6 Simple Tips for Smooth Travel with a Disability
Traveling with a visible or invisible disability doesn’t have to be difficult. A few simple tips can go a long way. Times have changed for travelers who use wheelchairs, are visually or hearing-impaired or have another disability. No place is off limits, and hotels, museums and cultural institutions offer more accessibility than ever before. Remember when flying to ask your doctor questions about the TSA Security area. There may be a need for you to get a “pat down” as opposed to exposing yourself to the many machines you may have to go through. Some may even cause damage. Here are other tips to travel smoothly with a disability:
Work with a Travel Agent: Very Important…An agent who specializes in working with disabled travelers can arrange every aspect of your trip including booking your airline tickets, tours, event and theater tickets and restaurants. They can make sure to get the measurements you need, verify the hotels, resorts, or restaurants you’re interested in are accessible, and provide other services to make sure you have a smooth trip and a comfortable stay.
Usually agents don’t charge trip planning fees, and instead make money by booking you with hotels and resorts that are hungry for your business (and ideally, accessible). To find these specialists, consider agencies that have experts on-staff that specialize in accessible travel. TravelKatz is equipped to help you make those vacation/travel plans. If you decide to go it on your own…be sure to –
Ask Your Airline for Help: Asking your airline for assistance, either at the time of booking or a few days before your trip, will make your time at the airport much easier. Many airlines will designate an employee to meet you curbside when you arrive or at check-in with a wheelchair (if you need one) and guide you through security. You can also request assistance when you land at your destination. Remember to tip.
There is usually no charge for this service, but policies vary by airline and may depend on available staff and your disability, so be sure to clarify with your carrier before you fly. Also, many carriers allow guide dogs on board free of charge for passengers who are visually-impaired (if you make a reservation for your guide dog at least 48 hours in advance of your flight).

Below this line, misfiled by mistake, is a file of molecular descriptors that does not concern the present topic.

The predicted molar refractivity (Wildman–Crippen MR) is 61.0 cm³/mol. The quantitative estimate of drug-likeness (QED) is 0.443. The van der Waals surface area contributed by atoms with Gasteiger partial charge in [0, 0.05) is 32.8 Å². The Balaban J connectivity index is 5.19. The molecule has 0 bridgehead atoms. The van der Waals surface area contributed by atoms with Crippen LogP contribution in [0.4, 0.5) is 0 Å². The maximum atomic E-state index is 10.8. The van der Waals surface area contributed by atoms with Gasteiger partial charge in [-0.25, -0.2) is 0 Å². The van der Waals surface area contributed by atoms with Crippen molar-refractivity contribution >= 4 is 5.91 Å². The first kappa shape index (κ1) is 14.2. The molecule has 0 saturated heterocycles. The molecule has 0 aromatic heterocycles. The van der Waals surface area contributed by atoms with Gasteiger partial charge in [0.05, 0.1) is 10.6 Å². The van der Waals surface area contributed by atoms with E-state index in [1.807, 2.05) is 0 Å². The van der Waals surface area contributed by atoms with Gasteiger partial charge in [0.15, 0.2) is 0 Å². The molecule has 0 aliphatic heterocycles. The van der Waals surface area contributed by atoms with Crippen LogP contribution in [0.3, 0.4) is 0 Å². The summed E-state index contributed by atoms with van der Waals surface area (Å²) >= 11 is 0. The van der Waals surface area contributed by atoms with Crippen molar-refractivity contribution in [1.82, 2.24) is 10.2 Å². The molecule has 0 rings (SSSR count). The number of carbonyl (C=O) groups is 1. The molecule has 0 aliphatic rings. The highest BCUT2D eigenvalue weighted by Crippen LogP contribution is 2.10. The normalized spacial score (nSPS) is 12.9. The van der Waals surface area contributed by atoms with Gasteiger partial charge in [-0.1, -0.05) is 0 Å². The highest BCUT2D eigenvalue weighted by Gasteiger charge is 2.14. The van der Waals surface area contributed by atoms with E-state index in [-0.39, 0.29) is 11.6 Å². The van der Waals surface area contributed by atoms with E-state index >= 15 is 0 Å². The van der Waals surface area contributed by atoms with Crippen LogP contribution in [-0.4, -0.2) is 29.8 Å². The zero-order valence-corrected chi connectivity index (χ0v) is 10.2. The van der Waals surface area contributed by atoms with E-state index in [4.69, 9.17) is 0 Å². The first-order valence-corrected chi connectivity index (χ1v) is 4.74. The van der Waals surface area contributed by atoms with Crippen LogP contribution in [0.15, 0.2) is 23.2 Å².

Plan with Your Hotel in Advance: Most hotels in all price ranges welcome travelers with disabilities. However, it’s key to give them a heads-up about what your needs are if there’s anything specific. If you’re in a wheelchair, for example, get measurements for the front, guest and bathroom doors in advance of your stay. Most hotel concierges will be happy to provide you this information, any many list it online. Some wheelchairs are too large for many properties, even if they claim to have accessible rooms and facilities. Also, if you’re visually impaired and find buffet breakfasts or continental breakfast bars challenging, ask your hotel’s concierge to fill your in-room fridge with breakfast items, or deliver them to your room instead.
Book the Right Guides: There are guides all over the world who have experience in working with travelers with disabilities. These guides can make your time in the destination hassle-free because they know the sights you can and can’t access, the restaurants where you’ll have an enjoyable experience and more.
Some guides can even arrange for wheelchairs, scooters and canes or know sign language to communicate with those are hearing-impaired. Others simply remember to take visible and invisible disabilities into account when planning activities or organizing groups, so you’re not stuck joining a tour group where you can’t participate in half of the activities. You can find guides through some of the previously mentioned – your travel agent, or your hotel’s concierge if you don’t use a travel agent.
Consider a Tour: Several of our travel operators offer both private and group trips for those with disabilities. These preset itineraries consider exactly what your needs are, so you don’t have to arrange anything yourself.
TravelKatz has several itineraries a year to destinations such as the Holy Land, Peru, Japan and Portugal. Our company also sells cruises. Other options include African wildlife excursions for travelers with disabilities. And if you are part of a group, that is even better.
Visit Accommodating Museums: Many museums around the globe take care to accommodate visitors with disabilities in several different ways. The Guggenheim, in New York, for example, has monthly tours for the visually impaired. These tours are free but must be reserved. Find out what services a museum offers by calling its visitor information line or visiting its website before you plan your visit.